Water tank collapse at Sunshine Coast University Hospital, Kawana Way. The scene was described by witnesses as being like a tsunami.  Photo: Che Chapman / Sunshine Coast Daily
Water tank collapse at Sunshine Coast University Hospital, Kawana Way. The scene was described by witnesses as being like a tsunami. Photo: Che Chapman / Sunshine Coast Daily Che Chapman

Collapsed hospital water tank was three bolts short

THE structural engineer who designed the hospital water tank which collapsed on Kawana Way had never worked with tanks before he was contracted by the structure's builders, a court heard amid revelations it was missing three bolts.

Jason Lindsay and company Lindsay Consulting pleaded not guilty to failure to comply with a health and safety duty that exposes a person to risk of death, serious injury or illness over the 2015 incident which led to 2.7 million litres of water bursting from the tank.

During his hearing in Maroochydore Magistrates Court yesterday, the court was played several hours of interviews between Mr Lindsay and a Workplace Health and Safety inspector.

Mr Lindsay was interviewed by the inspector for the first time on the afternoon of the incident and told him he was contracted to design the Thermal Energy Storage Tank that collapsed as well as eight other tanks on the site by Australasia Liquid Storage.

The court heard he further told the inspector he wasn't "100 per cent sure" of the purpose of the TEST tank.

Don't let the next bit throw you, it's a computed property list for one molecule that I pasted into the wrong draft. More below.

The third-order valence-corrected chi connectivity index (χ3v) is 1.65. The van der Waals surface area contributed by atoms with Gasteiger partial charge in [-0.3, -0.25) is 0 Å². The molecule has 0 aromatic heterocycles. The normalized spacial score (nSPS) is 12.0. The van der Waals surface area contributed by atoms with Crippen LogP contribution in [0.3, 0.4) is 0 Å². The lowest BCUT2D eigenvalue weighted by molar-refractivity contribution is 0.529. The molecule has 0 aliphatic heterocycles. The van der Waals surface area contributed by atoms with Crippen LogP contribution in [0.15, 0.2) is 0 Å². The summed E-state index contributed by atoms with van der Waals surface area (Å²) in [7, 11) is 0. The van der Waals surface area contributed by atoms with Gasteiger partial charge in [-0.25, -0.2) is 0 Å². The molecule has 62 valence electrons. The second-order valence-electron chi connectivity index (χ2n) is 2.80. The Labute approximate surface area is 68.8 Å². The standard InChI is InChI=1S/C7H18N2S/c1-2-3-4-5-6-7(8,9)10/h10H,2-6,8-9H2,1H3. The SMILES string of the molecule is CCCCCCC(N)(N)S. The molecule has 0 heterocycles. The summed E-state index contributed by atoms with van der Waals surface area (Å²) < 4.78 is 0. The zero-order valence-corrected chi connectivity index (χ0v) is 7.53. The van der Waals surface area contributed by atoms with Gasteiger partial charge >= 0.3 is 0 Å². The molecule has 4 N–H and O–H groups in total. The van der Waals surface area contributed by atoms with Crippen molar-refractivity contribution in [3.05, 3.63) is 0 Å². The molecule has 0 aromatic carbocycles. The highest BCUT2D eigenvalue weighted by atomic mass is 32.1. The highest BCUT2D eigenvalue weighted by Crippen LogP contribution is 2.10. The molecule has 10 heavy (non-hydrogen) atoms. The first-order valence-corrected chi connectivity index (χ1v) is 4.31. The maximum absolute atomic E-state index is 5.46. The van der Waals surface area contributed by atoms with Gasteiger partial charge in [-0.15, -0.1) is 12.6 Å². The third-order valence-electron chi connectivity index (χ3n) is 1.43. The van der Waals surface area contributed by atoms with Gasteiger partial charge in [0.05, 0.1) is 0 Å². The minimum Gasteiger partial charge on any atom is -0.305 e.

ALS went under due to the incident despite the Department of Workplace Health and Safety clearing them of any wrongdoing.

During Mr Lindsay's second interview, he told the inspector when ALS first approached him to design tanks for them he "hadn't done tanks before".

Jason Lindsay's company designed the water tank that collapsed on Kawana Way.
Jason Lindsay's company designed the water tank that collapsed on Kawana Way. Sarah Barnham

After designing two small underground tanks at the Sunshine Coast University Hospital using an American tank code provided to him by ALS, Mr Lindsay said he went on to design eight other tanks at the site.

Throughout the interview several issues with the tank came to light, such as an external pipe that had collapsed and shut off the flow of liquid, which Mr Lindsay said the site's developer, Lend Lease, hadn't alerted him or ALS to.

Mr Lindsay wasn't required to design pipes for the tank.

The court heard that three bolts were also missing at the bottom of the tank which Mr Lindsay said was a "bit of a concern".

"It significantly increases the stress on the other bolts."

Mr Lindsay said two foundation anchors were missing from either side of the tank and he was told Lend Lease workers filled the tank continuously with a fire hose instead of filling it gradually over a period of weeks.

The investigator told Mr Lindsay a report commissioned by Lend Lease found stress on two man-ways in the tank exceeded the allowable limits at the time of the collapse, but Mr Lindsay said he took the information "with a grain of salt".

Mr Lindsay repeatedly said he had nothing to do with the construction of the tank and only worked on its design.



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